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Corticosteroids are an essential component of the body's homeostatic system. In common with other such systems, this implies that corticosteroid levels in blood and, more importantly, in the tissues remain within an optimal range. It also implies that this range may vary according to circumstance. Lack of corticosteroids, such as untreated Addison's disease, can be fatal in humans. In this review, we are principally concerned with excess or disturbed patterns of circulating corticosteroids in the longer or shorter term, and the effects they have on the brain.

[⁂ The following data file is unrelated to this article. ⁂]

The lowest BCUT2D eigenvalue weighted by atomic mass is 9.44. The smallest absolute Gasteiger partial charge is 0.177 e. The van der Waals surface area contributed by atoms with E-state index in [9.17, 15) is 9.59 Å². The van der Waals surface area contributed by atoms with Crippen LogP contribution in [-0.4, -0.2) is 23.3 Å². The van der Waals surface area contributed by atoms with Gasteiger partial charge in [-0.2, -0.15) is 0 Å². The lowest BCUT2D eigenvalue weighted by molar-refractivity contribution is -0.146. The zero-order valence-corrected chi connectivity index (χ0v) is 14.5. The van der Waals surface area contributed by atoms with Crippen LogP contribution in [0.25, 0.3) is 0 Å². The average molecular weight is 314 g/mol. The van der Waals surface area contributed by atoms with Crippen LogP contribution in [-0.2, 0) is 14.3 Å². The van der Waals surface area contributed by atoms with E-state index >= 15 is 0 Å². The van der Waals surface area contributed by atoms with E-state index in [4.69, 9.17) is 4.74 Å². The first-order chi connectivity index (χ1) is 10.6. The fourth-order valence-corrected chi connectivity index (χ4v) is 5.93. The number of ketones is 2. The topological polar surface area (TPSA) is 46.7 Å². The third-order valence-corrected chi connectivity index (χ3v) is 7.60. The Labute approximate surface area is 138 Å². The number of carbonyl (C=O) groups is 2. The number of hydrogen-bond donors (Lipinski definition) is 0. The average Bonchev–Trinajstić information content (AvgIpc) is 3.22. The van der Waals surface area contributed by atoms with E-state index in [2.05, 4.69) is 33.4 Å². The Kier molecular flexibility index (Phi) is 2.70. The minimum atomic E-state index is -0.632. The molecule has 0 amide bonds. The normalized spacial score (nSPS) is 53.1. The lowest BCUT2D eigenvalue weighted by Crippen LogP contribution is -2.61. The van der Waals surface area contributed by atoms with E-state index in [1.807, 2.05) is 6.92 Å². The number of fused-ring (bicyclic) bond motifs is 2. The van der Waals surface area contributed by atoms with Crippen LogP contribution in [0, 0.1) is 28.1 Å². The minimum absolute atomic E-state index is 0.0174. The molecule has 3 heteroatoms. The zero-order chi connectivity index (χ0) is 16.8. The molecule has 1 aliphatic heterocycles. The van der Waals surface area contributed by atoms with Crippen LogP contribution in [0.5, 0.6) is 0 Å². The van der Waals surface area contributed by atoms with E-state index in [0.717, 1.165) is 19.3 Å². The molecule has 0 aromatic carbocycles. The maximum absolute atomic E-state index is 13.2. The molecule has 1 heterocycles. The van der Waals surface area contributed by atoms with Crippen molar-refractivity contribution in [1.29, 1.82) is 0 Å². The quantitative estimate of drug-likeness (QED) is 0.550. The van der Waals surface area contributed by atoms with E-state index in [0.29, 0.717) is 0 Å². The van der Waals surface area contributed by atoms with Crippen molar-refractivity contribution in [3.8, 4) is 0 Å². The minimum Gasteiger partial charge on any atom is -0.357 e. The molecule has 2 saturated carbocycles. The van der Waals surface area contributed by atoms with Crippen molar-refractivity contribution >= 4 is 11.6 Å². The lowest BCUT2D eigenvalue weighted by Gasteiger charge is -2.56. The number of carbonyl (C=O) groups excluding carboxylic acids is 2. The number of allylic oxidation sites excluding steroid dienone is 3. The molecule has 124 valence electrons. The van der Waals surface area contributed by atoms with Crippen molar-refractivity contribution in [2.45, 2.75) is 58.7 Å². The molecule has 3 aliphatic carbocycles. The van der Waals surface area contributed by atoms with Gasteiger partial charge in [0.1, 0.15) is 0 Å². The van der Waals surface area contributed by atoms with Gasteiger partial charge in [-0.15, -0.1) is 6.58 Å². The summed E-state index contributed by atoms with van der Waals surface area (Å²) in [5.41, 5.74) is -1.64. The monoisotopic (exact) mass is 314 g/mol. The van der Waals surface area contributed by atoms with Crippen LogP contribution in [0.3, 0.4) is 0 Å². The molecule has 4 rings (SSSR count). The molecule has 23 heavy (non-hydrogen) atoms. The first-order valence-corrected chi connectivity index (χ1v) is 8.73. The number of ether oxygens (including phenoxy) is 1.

|Translated title of the contribution||Do corticosteroids damage the brain?|
|Pages (from-to)||393 - 411|
|Number of pages||19|
|Journal||Journal of Neuroendocrinology|
|Publication status||Published - Jun 2006|
Bibliographical notePublisher: Blackwell
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THE IMPORTANCE OF PULSATILE SECRETION FOR GLUCOCORTICOID SIGNALLING
1/07/05 → 1/07/08